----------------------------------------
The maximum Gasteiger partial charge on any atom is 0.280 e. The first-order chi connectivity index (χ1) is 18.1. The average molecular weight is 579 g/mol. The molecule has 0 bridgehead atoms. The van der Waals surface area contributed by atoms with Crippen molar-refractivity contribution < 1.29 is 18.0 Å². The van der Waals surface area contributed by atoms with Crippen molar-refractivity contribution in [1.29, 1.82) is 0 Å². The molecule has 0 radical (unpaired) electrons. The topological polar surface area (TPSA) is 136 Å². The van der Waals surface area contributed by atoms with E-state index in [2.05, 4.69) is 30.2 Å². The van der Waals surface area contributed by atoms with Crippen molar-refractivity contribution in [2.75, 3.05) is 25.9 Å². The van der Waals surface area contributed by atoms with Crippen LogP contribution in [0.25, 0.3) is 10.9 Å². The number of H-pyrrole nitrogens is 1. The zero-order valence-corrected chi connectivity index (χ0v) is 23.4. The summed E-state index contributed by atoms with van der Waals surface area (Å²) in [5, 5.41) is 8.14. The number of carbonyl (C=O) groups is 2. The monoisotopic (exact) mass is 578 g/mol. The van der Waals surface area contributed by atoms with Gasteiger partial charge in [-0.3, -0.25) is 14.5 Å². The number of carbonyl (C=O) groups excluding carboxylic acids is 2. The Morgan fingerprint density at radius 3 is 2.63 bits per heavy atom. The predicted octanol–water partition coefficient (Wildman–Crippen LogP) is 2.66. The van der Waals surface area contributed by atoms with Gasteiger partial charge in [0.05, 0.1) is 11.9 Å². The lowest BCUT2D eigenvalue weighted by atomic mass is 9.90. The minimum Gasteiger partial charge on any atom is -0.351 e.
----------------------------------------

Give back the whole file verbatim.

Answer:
The maximum Gasteiger partial charge on any atom is 0.280 e. The first-order chi connectivity index (χ1) is 18.1. The average molecular weight is 579 g/mol. The molecule has 0 bridgehead atoms. The van der Waals surface area contributed by atoms with Crippen molar-refractivity contribution < 1.29 is 18.0 Å². The van der Waals surface area contributed by atoms with Crippen molar-refractivity contribution in [1.29, 1.82) is 0 Å². The molecule has 0 radical (unpaired) electrons. The topological polar surface area (TPSA) is 136 Å². The van der Waals surface area contributed by atoms with E-state index in [2.05, 4.69) is 30.2 Å². The van der Waals surface area contributed by atoms with Crippen molar-refractivity contribution in [2.75, 3.05) is 25.9 Å². The van der Waals surface area contributed by atoms with Crippen LogP contribution in [0.25, 0.3) is 10.9 Å². The number of H-pyrrole nitrogens is 1. The zero-order valence-corrected chi connectivity index (χ0v) is 23.4. The summed E-state index contributed by atoms with van der Waals surface area (Å²) in [5, 5.41) is 8.14. The number of carbonyl (C=O) groups is 2. The monoisotopic (exact) mass is 578 g/mol. The van der Waals surface area contributed by atoms with Gasteiger partial charge in [-0.3, -0.25) is 14.5 Å². The number of carbonyl (C=O) groups excluding carboxylic acids is 2. The Morgan fingerprint density at radius 3 is 2.63 bits per heavy atom. The predicted octanol–water partition coefficient (Wildman–Crippen LogP) is 2.66. The van der Waals surface area contributed by atoms with Gasteiger partial charge in [0.05, 0.1) is 11.9 Å². The lowest BCUT2D eigenvalue weighted by atomic mass is 9.90. The minimum Gasteiger partial charge on any atom is -0.351 e.